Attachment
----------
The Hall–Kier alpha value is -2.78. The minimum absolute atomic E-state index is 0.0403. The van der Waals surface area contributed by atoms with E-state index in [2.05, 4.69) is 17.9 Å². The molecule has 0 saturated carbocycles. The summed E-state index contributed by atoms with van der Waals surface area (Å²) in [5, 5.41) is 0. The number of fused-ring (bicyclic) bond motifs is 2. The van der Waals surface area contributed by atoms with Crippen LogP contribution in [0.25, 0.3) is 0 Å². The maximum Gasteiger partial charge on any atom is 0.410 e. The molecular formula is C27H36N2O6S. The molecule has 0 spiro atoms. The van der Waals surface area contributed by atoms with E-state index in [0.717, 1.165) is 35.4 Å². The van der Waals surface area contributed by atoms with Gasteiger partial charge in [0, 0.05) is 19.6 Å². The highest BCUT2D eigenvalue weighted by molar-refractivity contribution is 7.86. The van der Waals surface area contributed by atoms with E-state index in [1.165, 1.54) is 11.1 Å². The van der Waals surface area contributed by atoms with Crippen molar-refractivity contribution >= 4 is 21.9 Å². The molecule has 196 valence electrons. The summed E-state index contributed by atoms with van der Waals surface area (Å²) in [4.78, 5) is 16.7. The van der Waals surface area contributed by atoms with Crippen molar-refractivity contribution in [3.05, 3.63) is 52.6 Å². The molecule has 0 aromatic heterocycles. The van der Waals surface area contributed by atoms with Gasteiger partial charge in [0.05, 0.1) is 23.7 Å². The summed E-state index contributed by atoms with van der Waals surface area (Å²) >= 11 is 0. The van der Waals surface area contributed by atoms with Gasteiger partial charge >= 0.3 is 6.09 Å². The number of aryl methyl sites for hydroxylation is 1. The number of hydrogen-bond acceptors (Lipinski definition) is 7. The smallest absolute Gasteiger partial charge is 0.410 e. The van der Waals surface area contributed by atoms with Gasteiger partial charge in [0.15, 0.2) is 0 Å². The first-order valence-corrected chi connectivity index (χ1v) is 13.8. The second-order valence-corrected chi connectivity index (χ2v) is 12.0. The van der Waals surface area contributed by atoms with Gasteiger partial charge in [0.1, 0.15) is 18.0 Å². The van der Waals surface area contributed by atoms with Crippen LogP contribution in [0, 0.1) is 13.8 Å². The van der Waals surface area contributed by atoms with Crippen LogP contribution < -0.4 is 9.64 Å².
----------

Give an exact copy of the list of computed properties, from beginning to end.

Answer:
The Hall–Kier alpha value is -2.78. The minimum absolute atomic E-state index is 0.0403. The van der Waals surface area contributed by atoms with E-state index in [2.05, 4.69) is 17.9 Å². The molecule has 0 saturated carbocycles. The summed E-state index contributed by atoms with van der Waals surface area (Å²) in [5, 5.41) is 0. The number of fused-ring (bicyclic) bond motifs is 2. The van der Waals surface area contributed by atoms with Crippen LogP contribution in [0.25, 0.3) is 0 Å². The maximum Gasteiger partial charge on any atom is 0.410 e. The molecular formula is C27H36N2O6S. The molecule has 0 spiro atoms. The van der Waals surface area contributed by atoms with E-state index in [0.717, 1.165) is 35.4 Å². The van der Waals surface area contributed by atoms with Gasteiger partial charge in [0, 0.05) is 19.6 Å². The highest BCUT2D eigenvalue weighted by molar-refractivity contribution is 7.86. The van der Waals surface area contributed by atoms with E-state index in [1.165, 1.54) is 11.1 Å². The van der Waals surface area contributed by atoms with Crippen molar-refractivity contribution >= 4 is 21.9 Å². The molecule has 196 valence electrons. The summed E-state index contributed by atoms with van der Waals surface area (Å²) in [4.78, 5) is 16.7. The van der Waals surface area contributed by atoms with Crippen molar-refractivity contribution in [3.05, 3.63) is 52.6 Å². The molecule has 0 aromatic heterocycles. The van der Waals surface area contributed by atoms with Gasteiger partial charge in [0.05, 0.1) is 23.7 Å². The summed E-state index contributed by atoms with van der Waals surface area (Å²) >= 11 is 0. The van der Waals surface area contributed by atoms with Gasteiger partial charge >= 0.3 is 6.09 Å². The number of aryl methyl sites for hydroxylation is 1. The number of hydrogen-bond acceptors (Lipinski definition) is 7. The smallest absolute Gasteiger partial charge is 0.410 e. The van der Waals surface area contributed by atoms with Gasteiger partial charge in [0.15, 0.2) is 0 Å². The first-order valence-corrected chi connectivity index (χ1v) is 13.8. The second-order valence-corrected chi connectivity index (χ2v) is 12.0. The van der Waals surface area contributed by atoms with Gasteiger partial charge in [0.1, 0.15) is 18.0 Å². The van der Waals surface area contributed by atoms with Crippen LogP contribution in [0, 0.1) is 13.8 Å². The van der Waals surface area contributed by atoms with Crippen LogP contribution < -0.4 is 9.64 Å².